5.- Use of Copper Pesticides in Organic Farming
The collaboration between organic farms, researchers and medium-sized pesticide companies to promote copper reduction in recent years has led to further reduction of the amounts of copper used in various crops. Key factors that have contributed to successful copper reduction include the development of forecasting models that accurately determine the need for and timing of pesticide application , the implementation of agronomic and technical measures  and the selection of less susceptible varieties . The use of alternative natural pesticides and plant strengtheners [20, 24] must be incorporated in an overall strategy. Then, less effective products may also be useful components of copper minimization under certain conditions (e.g., weather, timing of application). Despite these advances, it is still neither possible nor advisable to completely refrain from using copper pesticides in organic farming.
Organic viticulture and hop-growing are particularly dependent on the availability of copper pesticides. After failure to get potassium phosphonate included in Annex II of Regulation 889/2008, no effective alternative products for these crops appear to be on the horizon any time soon. Furthermore,the willingness of conventional grape growers to change to organic farming depends largely on the availability of options for effective control of downy mildew of grapes (Plasmopara viticola) and grape black rot (Guignardia bidwellii).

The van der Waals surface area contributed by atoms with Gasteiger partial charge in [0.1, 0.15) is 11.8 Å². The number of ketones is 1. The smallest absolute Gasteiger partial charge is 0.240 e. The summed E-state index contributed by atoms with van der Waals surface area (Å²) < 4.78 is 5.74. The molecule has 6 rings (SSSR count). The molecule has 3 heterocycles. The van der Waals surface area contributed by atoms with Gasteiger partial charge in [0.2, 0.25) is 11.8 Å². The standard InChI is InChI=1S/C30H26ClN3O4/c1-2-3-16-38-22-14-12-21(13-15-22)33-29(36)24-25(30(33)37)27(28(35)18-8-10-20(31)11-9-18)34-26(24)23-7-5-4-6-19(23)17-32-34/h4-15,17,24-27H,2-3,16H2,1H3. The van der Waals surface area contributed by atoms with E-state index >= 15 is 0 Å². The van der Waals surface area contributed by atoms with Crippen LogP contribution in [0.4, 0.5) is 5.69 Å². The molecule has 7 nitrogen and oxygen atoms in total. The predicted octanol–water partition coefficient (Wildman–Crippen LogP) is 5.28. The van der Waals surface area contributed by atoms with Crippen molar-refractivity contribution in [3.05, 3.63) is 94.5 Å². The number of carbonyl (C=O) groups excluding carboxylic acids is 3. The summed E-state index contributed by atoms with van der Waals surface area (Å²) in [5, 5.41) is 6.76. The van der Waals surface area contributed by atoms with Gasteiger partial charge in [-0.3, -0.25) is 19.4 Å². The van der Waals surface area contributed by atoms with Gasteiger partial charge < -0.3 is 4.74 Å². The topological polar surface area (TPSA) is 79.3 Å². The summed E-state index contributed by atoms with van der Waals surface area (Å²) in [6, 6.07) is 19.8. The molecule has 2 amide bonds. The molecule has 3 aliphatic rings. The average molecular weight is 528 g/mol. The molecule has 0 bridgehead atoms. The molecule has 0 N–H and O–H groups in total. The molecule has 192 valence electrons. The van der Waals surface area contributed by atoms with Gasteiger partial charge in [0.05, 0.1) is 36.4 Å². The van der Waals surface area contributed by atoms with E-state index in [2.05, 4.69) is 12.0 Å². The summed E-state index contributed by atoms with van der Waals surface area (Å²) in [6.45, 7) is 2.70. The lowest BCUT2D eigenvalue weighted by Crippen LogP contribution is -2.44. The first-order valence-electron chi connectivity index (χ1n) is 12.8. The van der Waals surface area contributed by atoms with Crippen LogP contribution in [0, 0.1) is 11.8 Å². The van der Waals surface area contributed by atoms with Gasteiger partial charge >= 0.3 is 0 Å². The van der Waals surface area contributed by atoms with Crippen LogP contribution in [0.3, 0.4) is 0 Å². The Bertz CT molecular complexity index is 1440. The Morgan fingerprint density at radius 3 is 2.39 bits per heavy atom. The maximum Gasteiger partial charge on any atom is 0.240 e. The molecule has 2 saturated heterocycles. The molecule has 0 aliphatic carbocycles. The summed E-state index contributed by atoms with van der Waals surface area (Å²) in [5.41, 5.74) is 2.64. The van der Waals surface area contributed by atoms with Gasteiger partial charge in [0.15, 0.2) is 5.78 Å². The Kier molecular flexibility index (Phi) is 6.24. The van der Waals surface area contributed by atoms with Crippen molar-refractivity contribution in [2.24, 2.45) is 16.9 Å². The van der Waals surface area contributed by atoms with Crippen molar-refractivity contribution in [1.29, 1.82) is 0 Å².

In organic hops production, the application rates of copper pesticides used to reduce hop downy mildew (Pseudoperonospora humuli) can even be reduced to less than 3 kg ha yr (pure copper) during years of low disease pressure. However, rates of up to 4 kg ha yr may still be needed in years with high disease pressure, meaning that a high flexibility of copper application is necessary in this crop . If copper-containing pesticides were banned, it is feared that organic hop farms would go out of business because equivalent alternatives are still lacking .
Regarding the control of apple scab (Venturia inaequalis) in organic orchards, improvements have already been developed and tested in the context of copper minimization strategy in the following areas: cultivation methods , fall foliage management , the use of resistant varieties , and the possible use of alternative products . The search for new products for organic fruit production is focused on modular strategies designed to ensure that copper use is reduced while achieving the same or even better plant health .
Potato late blight (Phytophthora infestans) can cause severe economic losses in organic potato production . In times of high infestation pressure and adverse weather conditions, the reliability of effect of the alternative products tested so far is still too low for them to be equivalent substitutes for copper-containing pesticides . Forecasting models for late blight were adjusted to the conditions of organic farming and to the comparatively lower nutrient levels in the soil. This led to a reduction of copper applications [27, 21]. Wilbois et al.  predict that the trend towards copper reduction will continue in the future, and that the level of copper application reached in about 10 to 15 years will correspond to the natural uptake of copper as a plant nutrient.